High gloss finish, IP2000, white specs


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Hey guys, 

Just followed theWoodWhisperer's high gloss finish video on my kitchen table. Did final wet sand with 2000 grid pad, and everything was looking like it should. Then I applied Menzerna's IP2000 polish which brought up a nice luster, except it left tiny white specs all over the surface. It looks just like overspray.  You can't feel them, they look embedded in finish.  Had to remove them with 0000 steel wool. I tried it again, 2000 wet sand, still looking good, but once I added the IP2000 polish compound, the specs came back so it is definitely coming from the polish..... please help with any ideas.  Lots of people have used this method and seems to work.. Not sure why I am getting the specs!


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tried sanding it down (worked my way down to 320) but still didn't get rid of it. Using Menzerna IP2000 polish. After trying a number of things, I think maybe I just didn't notice the specs before, because I hadn't polished it down.  Im wondering if it is overspray from the lacquer itself. the lacquer dried so fast while spraying. I ended up polishing the rest of the table and it was only in certain areas.  ????  Haven't worked with lacquer before on dark stained table ( or at all, first time spraying).  Wondering if the lacquer was tinted dark if it would be have been an issue???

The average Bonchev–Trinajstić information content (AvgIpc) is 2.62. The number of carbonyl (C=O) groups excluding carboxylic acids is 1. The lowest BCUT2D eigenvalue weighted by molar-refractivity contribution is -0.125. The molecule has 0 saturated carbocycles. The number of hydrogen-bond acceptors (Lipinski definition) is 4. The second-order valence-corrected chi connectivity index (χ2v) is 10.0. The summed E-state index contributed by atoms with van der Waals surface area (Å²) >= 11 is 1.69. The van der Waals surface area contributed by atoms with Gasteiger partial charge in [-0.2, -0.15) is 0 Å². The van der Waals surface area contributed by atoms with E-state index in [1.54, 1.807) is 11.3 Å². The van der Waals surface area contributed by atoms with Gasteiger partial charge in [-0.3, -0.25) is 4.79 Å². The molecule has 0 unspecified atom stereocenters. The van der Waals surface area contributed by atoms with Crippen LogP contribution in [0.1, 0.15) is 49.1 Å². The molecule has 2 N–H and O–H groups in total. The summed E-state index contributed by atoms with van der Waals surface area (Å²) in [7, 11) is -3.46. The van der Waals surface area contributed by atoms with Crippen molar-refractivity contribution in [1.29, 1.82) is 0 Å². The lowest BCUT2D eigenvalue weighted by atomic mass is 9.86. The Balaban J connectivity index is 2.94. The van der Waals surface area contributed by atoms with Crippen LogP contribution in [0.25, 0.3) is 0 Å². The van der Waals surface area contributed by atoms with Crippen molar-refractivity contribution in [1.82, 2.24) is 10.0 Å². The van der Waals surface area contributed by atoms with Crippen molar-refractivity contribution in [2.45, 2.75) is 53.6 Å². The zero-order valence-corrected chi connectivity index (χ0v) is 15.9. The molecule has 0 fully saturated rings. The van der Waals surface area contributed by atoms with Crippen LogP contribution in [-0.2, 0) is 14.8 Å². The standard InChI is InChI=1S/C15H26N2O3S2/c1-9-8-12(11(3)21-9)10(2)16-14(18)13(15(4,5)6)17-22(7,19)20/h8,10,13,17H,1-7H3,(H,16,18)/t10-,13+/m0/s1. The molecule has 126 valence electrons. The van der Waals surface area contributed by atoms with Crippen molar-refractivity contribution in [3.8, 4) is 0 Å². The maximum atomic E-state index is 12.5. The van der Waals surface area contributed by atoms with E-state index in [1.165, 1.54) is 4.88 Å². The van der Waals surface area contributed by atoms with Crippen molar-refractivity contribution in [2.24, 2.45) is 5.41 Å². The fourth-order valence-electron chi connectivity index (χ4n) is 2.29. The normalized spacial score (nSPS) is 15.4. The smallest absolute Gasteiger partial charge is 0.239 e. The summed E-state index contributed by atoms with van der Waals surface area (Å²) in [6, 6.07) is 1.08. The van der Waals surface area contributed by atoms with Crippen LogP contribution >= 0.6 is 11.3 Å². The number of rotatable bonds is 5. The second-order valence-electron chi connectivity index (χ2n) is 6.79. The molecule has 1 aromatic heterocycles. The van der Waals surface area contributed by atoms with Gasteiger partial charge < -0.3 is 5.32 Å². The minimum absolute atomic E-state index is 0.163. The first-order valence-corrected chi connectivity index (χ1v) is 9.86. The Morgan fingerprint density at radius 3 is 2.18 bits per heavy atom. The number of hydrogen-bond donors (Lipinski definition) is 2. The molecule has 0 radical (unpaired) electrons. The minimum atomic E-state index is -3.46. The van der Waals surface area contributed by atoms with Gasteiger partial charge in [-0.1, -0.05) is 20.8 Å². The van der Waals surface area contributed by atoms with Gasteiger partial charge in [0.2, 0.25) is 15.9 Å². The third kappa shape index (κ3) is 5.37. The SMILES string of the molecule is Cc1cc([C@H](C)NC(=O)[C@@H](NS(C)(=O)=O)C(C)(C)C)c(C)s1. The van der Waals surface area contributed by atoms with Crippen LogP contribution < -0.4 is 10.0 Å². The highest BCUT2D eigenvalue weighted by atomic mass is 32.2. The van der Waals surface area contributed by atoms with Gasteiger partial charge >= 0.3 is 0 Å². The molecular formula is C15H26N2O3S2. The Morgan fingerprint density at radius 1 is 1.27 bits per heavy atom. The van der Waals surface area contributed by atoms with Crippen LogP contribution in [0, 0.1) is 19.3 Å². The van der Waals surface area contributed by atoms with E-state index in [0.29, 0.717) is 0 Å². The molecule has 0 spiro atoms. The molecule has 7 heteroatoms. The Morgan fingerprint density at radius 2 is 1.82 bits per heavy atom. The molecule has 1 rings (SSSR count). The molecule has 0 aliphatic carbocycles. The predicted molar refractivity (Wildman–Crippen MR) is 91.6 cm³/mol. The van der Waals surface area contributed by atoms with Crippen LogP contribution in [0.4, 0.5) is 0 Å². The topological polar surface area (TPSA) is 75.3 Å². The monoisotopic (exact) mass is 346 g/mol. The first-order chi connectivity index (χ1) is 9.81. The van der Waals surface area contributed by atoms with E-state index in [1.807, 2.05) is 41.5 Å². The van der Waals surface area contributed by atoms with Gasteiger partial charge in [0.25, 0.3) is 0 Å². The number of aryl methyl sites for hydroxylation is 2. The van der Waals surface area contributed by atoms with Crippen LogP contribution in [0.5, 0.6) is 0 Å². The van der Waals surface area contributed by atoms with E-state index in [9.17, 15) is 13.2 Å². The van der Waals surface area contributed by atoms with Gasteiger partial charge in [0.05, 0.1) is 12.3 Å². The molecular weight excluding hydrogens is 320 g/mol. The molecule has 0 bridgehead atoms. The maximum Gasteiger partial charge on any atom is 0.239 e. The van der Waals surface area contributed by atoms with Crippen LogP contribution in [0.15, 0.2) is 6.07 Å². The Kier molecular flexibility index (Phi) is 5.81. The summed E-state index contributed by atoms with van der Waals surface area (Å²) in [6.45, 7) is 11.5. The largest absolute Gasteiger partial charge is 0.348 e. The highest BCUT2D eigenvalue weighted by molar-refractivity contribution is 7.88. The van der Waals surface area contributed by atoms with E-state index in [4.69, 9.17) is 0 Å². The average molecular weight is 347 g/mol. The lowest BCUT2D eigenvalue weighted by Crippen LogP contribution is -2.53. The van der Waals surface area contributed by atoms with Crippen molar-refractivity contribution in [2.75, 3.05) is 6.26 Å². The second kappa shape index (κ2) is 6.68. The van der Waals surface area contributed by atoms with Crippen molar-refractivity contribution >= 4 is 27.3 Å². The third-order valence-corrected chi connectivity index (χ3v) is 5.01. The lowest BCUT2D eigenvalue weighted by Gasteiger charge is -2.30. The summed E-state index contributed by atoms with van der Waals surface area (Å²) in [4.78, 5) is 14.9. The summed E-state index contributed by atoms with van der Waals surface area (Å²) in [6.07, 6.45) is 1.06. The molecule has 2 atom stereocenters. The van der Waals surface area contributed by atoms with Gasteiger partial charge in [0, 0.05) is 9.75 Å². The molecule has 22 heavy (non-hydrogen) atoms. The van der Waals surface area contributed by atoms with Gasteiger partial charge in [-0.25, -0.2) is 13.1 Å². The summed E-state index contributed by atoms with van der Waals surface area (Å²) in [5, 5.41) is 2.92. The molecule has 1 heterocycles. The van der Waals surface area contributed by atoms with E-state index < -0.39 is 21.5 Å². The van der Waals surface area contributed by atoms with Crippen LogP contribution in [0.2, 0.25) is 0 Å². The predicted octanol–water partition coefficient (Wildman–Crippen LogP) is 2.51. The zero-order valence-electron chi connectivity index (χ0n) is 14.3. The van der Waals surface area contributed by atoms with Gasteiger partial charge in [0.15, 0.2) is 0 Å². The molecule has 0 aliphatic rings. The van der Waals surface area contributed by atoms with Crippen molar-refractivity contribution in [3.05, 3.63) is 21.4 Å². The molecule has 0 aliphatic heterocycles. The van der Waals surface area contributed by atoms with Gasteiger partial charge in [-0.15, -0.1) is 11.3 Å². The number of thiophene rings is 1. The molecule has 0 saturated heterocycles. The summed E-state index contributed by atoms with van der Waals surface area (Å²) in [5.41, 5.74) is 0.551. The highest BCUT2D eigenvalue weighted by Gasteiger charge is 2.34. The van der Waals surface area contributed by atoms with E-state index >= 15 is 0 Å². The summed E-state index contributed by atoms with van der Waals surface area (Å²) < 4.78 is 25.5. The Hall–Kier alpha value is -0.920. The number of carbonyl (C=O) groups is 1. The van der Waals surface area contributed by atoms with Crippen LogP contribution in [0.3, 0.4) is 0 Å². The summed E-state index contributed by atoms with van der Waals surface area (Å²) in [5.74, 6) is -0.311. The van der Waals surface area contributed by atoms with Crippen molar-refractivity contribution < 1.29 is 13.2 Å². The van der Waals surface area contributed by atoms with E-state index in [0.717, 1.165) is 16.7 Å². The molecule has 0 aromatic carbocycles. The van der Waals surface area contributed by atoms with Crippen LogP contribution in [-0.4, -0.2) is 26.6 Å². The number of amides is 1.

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It looks to me like the polish (and I've never heard of that kind, but I would assume that it dries with a white haze to it) is down in the pours of the wood and your polish rag is not reaching it. I agree with Steve that a few more coats of finish would help. 

Oppps, sorry Frank, didn't see your post:(

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Yep the rubbing compound is down in the voids. Use some mineral spirits and wash the surface good, it could be a silicone containing compound.

Then block sand with 600 and apply a full wet coat of solvent lacquer (is that what your using) You need to get a nice build of lacquer down before you rub the surface. If sprayed properly, you should get a glass smooth finish off the gun, no need to polish the lacquer.






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